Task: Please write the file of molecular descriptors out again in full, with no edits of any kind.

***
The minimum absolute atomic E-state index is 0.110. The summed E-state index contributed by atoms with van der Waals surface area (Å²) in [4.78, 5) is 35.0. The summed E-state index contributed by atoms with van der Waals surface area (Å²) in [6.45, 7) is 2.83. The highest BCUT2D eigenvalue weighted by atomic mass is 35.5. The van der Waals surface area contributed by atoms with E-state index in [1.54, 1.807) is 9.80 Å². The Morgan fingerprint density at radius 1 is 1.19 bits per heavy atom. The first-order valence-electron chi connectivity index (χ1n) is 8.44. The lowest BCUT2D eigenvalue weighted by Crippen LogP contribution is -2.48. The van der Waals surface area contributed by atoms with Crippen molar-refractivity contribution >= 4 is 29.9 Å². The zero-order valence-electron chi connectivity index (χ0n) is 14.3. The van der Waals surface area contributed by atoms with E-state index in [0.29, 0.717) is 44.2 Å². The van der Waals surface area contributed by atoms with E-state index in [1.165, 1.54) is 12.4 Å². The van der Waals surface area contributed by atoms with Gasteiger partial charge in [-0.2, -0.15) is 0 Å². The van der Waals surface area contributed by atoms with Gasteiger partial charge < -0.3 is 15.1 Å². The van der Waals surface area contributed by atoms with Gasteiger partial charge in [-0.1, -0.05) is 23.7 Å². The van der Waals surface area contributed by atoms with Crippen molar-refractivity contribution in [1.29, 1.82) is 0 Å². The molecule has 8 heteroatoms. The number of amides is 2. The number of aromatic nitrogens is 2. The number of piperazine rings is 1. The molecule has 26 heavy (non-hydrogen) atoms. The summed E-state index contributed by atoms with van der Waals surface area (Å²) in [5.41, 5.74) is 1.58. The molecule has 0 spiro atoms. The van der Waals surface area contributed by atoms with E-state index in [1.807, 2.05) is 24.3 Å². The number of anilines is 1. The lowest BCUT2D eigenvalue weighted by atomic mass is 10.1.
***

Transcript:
The minimum absolute atomic E-state index is 0.110. The summed E-state index contributed by atoms with van der Waals surface area (Å²) in [4.78, 5) is 35.0. The summed E-state index contributed by atoms with van der Waals surface area (Å²) in [6.45, 7) is 2.83. The highest BCUT2D eigenvalue weighted by atomic mass is 35.5. The van der Waals surface area contributed by atoms with E-state index in [1.54, 1.807) is 9.80 Å². The Morgan fingerprint density at radius 1 is 1.19 bits per heavy atom. The first-order valence-electron chi connectivity index (χ1n) is 8.44. The lowest BCUT2D eigenvalue weighted by Crippen LogP contribution is -2.48. The van der Waals surface area contributed by atoms with Crippen molar-refractivity contribution >= 4 is 29.9 Å². The zero-order valence-electron chi connectivity index (χ0n) is 14.3. The van der Waals surface area contributed by atoms with E-state index in [0.29, 0.717) is 44.2 Å². The van der Waals surface area contributed by atoms with E-state index in [1.165, 1.54) is 12.4 Å². The van der Waals surface area contributed by atoms with Gasteiger partial charge in [-0.2, -0.15) is 0 Å². The van der Waals surface area contributed by atoms with Gasteiger partial charge < -0.3 is 15.1 Å². The van der Waals surface area contributed by atoms with Gasteiger partial charge in [-0.1, -0.05) is 23.7 Å². The van der Waals surface area contributed by atoms with Crippen molar-refractivity contribution in [1.29, 1.82) is 0 Å². The molecule has 8 heteroatoms. The number of amides is 2. The number of aromatic nitrogens is 2. The number of piperazine rings is 1. The molecule has 26 heavy (non-hydrogen) atoms. The summed E-state index contributed by atoms with van der Waals surface area (Å²) in [5.41, 5.74) is 1.58. The molecule has 0 spiro atoms. The van der Waals surface area contributed by atoms with E-state index in [1.807, 2.05) is 24.3 Å². The number of anilines is 1. The lowest BCUT2D eigenvalue weighted by atomic mass is 10.1.